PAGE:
Orlando Light Tackle Saltwater Fishing Report March 2013
March 23rd, 2013 Orlando Saltwater Fishing Guide Report
We are not that much further from summer now! I do not know about the rest of you but I cannot wait, warm summer breezes, afternoon storms, longer days. The feel of that summer sun on your skin is what Florida is all about. The warm months send chills throughout the backcountry flats and will bring on some of the best fishing here in east central Florida yet to arrive. It will not be long until tarpon begin to show up along the coastal beaches. However with this being said it does not mean that the past few weeks have been bad. In all aspects of things, it has actually been very great!
Despite having extremely strong winds the past weeks, northwest and north winds mostly, the fishing has been on fire. High north type winds like this will push the water out of the Mosquito Lagoon and the northern portions of the Indian River. What does this mean you should ask? Well low water levels. Obviously, however that also means areas were the fish were or could get too are no longer accessible. In a sense of things certain dining areas are closed for them.
However the past few days here we are getting winds from a southerly flow, which will bring water levels up to certain degrees. The new feeding grounds have been reopened for business. Unfortunately this also seems to tell some boaters to run anywhere they feel like.
Taking these factors into consideration, the charters I have been on have been getting great numbers of schooling redfish, black drum and finding some very nice spotted seatrout throughout the backcountry grass flats. It does not matter if you are fishing the Oak Hill/Edgewater area or the New Smyrna Beach area. This is including the western shores and grass flats, of Titusville and Mims areas as well. The fish have been everywhere within the lagoon systems.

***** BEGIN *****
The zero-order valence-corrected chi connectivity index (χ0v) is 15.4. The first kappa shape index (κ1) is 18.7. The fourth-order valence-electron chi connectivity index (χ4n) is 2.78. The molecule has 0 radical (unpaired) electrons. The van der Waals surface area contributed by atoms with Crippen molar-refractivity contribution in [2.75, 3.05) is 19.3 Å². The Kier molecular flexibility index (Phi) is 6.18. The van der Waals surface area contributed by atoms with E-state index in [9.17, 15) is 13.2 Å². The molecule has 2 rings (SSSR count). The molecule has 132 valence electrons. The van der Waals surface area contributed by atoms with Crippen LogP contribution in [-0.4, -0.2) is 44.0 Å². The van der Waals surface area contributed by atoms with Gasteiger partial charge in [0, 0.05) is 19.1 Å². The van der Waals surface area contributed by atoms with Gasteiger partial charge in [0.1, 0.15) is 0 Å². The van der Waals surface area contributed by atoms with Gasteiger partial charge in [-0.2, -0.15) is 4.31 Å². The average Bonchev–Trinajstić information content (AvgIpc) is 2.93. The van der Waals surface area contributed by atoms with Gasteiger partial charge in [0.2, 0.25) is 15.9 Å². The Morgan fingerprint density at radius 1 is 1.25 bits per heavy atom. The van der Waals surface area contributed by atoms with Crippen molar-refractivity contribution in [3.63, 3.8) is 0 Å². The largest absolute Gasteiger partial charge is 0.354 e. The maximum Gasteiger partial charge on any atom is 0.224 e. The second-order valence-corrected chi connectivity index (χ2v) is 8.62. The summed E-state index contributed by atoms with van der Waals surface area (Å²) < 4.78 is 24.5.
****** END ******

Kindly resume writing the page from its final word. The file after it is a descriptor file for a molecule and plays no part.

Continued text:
The redfish are ranging in size from a few pounds to 15 pounds or so. A few up and down from that mark as well. Using DOA CALs mostly, along with DOA Shallow Running Baitbusters, as always rigged (just the CALSís) with a weed-less hook configuration. Sight fishing them is of course the only preferable way to go. Once the fish are located your angle on getting them depends on your ability to remain stealthy, taking your time, distance if need be and of course that targeted shot. If you cast to fish, I do not care if you have a $5 live jumbo shrimp on there, if you are 50 feet from them, well like I say, the tail does not eat. So practice your casts, just as if your practice your golf shots.
Mixed in with the redfish on the flats will be the black drum and the seatrout. The black drum can be very skittish most of the time and require a special tactic of finesse and that sweet approach to them. Try using a DOA shrimp or even a live shrimp on a small 2/0 or so circle hook. For those of you wanting to cast the fly, use a small black crab pattern. Smaller shrimp patterns will work just as well, just mind the back cast and the line management.
The sea trout will appear and disappear as you are looking for both reds and drum. They are as I like to say the Delta Force of the flats. The main ingredient with getting one is to just take as much time as needed. Do not rush it. Watch the edges of pot holes/sand holes not far from drop offs or in secluded areas. Last but not least, presentation and the cast that threads the needle. Make sure you handle them very carefully as for their release and survival rate.
Please be sure to handle all of the fish you catch with the utmost care and caution. Pictures should be taken horizontally at all times after wetting your hands. You want to be sure that upon their release the survival rate of them is the most important thing. If not there will be none left for the future. Practice catch and release and the future of the fisheries will be safer than not doing this. This I promise you.